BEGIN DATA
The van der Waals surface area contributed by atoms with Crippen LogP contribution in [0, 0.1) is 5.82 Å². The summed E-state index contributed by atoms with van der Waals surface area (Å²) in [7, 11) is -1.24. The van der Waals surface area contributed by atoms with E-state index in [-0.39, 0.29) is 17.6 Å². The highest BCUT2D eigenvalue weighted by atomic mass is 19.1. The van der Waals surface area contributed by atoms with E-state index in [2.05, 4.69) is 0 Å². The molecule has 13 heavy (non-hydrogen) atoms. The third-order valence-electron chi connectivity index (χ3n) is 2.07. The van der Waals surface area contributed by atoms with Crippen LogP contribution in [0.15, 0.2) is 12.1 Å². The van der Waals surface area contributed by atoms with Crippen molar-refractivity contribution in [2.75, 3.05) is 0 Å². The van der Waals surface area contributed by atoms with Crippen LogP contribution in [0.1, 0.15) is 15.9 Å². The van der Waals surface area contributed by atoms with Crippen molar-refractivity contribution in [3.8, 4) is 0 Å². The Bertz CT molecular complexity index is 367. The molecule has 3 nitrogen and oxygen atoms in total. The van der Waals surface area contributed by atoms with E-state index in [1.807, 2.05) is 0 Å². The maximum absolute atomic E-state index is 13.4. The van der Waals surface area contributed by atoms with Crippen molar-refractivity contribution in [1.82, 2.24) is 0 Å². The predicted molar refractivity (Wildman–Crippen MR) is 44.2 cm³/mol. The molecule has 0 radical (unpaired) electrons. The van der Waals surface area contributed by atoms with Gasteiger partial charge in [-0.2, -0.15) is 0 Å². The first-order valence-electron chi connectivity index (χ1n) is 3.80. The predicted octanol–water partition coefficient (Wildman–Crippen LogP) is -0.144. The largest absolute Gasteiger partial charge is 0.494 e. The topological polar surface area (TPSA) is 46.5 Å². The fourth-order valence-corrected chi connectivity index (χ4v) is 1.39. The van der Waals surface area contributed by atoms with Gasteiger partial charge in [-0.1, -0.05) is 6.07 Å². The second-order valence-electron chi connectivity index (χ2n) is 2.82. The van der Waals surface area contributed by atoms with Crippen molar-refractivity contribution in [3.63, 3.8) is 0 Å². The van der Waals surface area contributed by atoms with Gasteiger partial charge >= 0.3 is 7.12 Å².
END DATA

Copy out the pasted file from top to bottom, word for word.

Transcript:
The van der Waals surface area contributed by atoms with Crippen LogP contribution in [0, 0.1) is 5.82 Å². The summed E-state index contributed by atoms with van der Waals surface area (Å²) in [7, 11) is -1.24. The van der Waals surface area contributed by atoms with E-state index in [-0.39, 0.29) is 17.6 Å². The highest BCUT2D eigenvalue weighted by atomic mass is 19.1. The van der Waals surface area contributed by atoms with E-state index in [2.05, 4.69) is 0 Å². The molecule has 13 heavy (non-hydrogen) atoms. The third-order valence-electron chi connectivity index (χ3n) is 2.07. The van der Waals surface area contributed by atoms with Crippen LogP contribution in [0.15, 0.2) is 12.1 Å². The van der Waals surface area contributed by atoms with Crippen molar-refractivity contribution in [2.75, 3.05) is 0 Å². The van der Waals surface area contributed by atoms with Crippen LogP contribution in [0.1, 0.15) is 15.9 Å². The van der Waals surface area contributed by atoms with Crippen molar-refractivity contribution in [3.8, 4) is 0 Å². The Bertz CT molecular complexity index is 367. The molecule has 3 nitrogen and oxygen atoms in total. The van der Waals surface area contributed by atoms with E-state index in [1.807, 2.05) is 0 Å². The maximum absolute atomic E-state index is 13.4. The van der Waals surface area contributed by atoms with Crippen molar-refractivity contribution in [1.82, 2.24) is 0 Å². The predicted molar refractivity (Wildman–Crippen MR) is 44.2 cm³/mol. The molecule has 0 radical (unpaired) electrons. The van der Waals surface area contributed by atoms with Gasteiger partial charge in [-0.2, -0.15) is 0 Å². The first-order valence-electron chi connectivity index (χ1n) is 3.80. The predicted octanol–water partition coefficient (Wildman–Crippen LogP) is -0.144. The largest absolute Gasteiger partial charge is 0.494 e. The topological polar surface area (TPSA) is 46.5 Å². The fourth-order valence-corrected chi connectivity index (χ4v) is 1.39. The van der Waals surface area contributed by atoms with Gasteiger partial charge in [-0.1, -0.05) is 6.07 Å². The second-order valence-electron chi connectivity index (χ2n) is 2.82. The van der Waals surface area contributed by atoms with Crippen molar-refractivity contribution in [3.63, 3.8) is 0 Å². The van der Waals surface area contributed by atoms with Gasteiger partial charge >= 0.3 is 7.12 Å².